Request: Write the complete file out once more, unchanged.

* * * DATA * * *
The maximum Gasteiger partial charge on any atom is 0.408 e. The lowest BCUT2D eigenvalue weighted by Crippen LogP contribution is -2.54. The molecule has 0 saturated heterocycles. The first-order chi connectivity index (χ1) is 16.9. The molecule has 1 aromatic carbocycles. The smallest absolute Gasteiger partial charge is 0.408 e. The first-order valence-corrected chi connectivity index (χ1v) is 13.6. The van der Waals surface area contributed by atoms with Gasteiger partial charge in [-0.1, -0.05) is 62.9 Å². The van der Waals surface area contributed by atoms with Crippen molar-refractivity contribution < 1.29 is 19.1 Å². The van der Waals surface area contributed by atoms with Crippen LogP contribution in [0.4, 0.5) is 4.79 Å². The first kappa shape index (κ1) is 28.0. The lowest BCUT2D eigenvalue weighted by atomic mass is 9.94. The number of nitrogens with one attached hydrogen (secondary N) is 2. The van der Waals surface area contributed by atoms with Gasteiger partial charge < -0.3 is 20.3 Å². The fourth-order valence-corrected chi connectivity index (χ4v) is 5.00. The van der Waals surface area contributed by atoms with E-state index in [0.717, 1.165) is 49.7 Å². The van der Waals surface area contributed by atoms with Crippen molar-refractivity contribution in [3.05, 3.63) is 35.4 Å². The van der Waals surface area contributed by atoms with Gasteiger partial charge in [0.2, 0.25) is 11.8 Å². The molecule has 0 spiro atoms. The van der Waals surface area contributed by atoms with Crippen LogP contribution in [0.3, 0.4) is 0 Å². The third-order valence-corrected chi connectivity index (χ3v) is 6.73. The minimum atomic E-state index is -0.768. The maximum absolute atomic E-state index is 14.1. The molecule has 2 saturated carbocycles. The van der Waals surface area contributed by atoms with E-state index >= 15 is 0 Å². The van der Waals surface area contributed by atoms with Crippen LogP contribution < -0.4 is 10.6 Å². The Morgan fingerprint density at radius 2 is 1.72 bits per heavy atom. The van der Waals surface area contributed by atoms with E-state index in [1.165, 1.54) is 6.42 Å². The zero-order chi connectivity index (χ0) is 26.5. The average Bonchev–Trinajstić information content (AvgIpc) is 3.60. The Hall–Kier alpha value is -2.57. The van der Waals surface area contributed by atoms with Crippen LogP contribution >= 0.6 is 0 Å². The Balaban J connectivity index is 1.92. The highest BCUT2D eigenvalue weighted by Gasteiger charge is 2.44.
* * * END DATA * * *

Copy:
The maximum Gasteiger partial charge on any atom is 0.408 e. The lowest BCUT2D eigenvalue weighted by Crippen LogP contribution is -2.54. The molecule has 0 saturated heterocycles. The first-order chi connectivity index (χ1) is 16.9. The molecule has 1 aromatic carbocycles. The smallest absolute Gasteiger partial charge is 0.408 e. The first-order valence-corrected chi connectivity index (χ1v) is 13.6. The van der Waals surface area contributed by atoms with Gasteiger partial charge in [-0.1, -0.05) is 62.9 Å². The van der Waals surface area contributed by atoms with Crippen molar-refractivity contribution < 1.29 is 19.1 Å². The van der Waals surface area contributed by atoms with Crippen LogP contribution in [0.4, 0.5) is 4.79 Å². The first kappa shape index (κ1) is 28.0. The lowest BCUT2D eigenvalue weighted by atomic mass is 9.94. The number of nitrogens with one attached hydrogen (secondary N) is 2. The van der Waals surface area contributed by atoms with Gasteiger partial charge < -0.3 is 20.3 Å². The fourth-order valence-corrected chi connectivity index (χ4v) is 5.00. The van der Waals surface area contributed by atoms with E-state index in [0.717, 1.165) is 49.7 Å². The van der Waals surface area contributed by atoms with Crippen molar-refractivity contribution in [3.05, 3.63) is 35.4 Å². The van der Waals surface area contributed by atoms with Gasteiger partial charge in [0.2, 0.25) is 11.8 Å². The molecule has 0 spiro atoms. The van der Waals surface area contributed by atoms with Crippen LogP contribution in [0.3, 0.4) is 0 Å². The third-order valence-corrected chi connectivity index (χ3v) is 6.73. The minimum atomic E-state index is -0.768. The maximum absolute atomic E-state index is 14.1. The molecule has 2 saturated carbocycles. The van der Waals surface area contributed by atoms with E-state index >= 15 is 0 Å². The van der Waals surface area contributed by atoms with Crippen LogP contribution < -0.4 is 10.6 Å². The Morgan fingerprint density at radius 2 is 1.72 bits per heavy atom. The van der Waals surface area contributed by atoms with E-state index in [1.165, 1.54) is 6.42 Å². The zero-order chi connectivity index (χ0) is 26.5. The average Bonchev–Trinajstić information content (AvgIpc) is 3.60. The Hall–Kier alpha value is -2.57. The van der Waals surface area contributed by atoms with Crippen LogP contribution >= 0.6 is 0 Å². The Balaban J connectivity index is 1.92. The highest BCUT2D eigenvalue weighted by Gasteiger charge is 2.44.